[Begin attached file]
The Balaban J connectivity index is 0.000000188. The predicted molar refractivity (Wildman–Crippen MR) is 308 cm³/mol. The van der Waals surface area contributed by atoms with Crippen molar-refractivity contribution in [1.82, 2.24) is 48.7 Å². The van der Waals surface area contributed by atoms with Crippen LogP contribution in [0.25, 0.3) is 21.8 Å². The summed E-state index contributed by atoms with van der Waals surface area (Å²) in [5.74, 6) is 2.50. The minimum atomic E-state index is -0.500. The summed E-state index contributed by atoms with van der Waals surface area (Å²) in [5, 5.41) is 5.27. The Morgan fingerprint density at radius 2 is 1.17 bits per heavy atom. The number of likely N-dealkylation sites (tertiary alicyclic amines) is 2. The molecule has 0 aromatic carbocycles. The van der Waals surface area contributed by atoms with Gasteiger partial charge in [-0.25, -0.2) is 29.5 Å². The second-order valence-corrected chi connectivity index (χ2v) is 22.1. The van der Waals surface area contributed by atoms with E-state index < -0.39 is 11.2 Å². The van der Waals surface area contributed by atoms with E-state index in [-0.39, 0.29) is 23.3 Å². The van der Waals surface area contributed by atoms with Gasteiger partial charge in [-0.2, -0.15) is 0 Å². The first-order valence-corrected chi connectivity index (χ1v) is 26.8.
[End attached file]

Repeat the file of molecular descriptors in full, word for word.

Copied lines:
The Balaban J connectivity index is 0.000000188. The predicted molar refractivity (Wildman–Crippen MR) is 308 cm³/mol. The van der Waals surface area contributed by atoms with Crippen molar-refractivity contribution in [1.82, 2.24) is 48.7 Å². The van der Waals surface area contributed by atoms with Crippen LogP contribution in [0.25, 0.3) is 21.8 Å². The summed E-state index contributed by atoms with van der Waals surface area (Å²) in [5.74, 6) is 2.50. The minimum atomic E-state index is -0.500. The summed E-state index contributed by atoms with van der Waals surface area (Å²) in [5, 5.41) is 5.27. The Morgan fingerprint density at radius 2 is 1.17 bits per heavy atom. The number of likely N-dealkylation sites (tertiary alicyclic amines) is 2. The molecule has 0 aromatic carbocycles. The van der Waals surface area contributed by atoms with Gasteiger partial charge in [-0.25, -0.2) is 29.5 Å². The second-order valence-corrected chi connectivity index (χ2v) is 22.1. The van der Waals surface area contributed by atoms with E-state index < -0.39 is 11.2 Å². The van der Waals surface area contributed by atoms with E-state index in [-0.39, 0.29) is 23.3 Å². The van der Waals surface area contributed by atoms with Gasteiger partial charge in [-0.2, -0.15) is 0 Å². The first-order valence-corrected chi connectivity index (χ1v) is 26.8.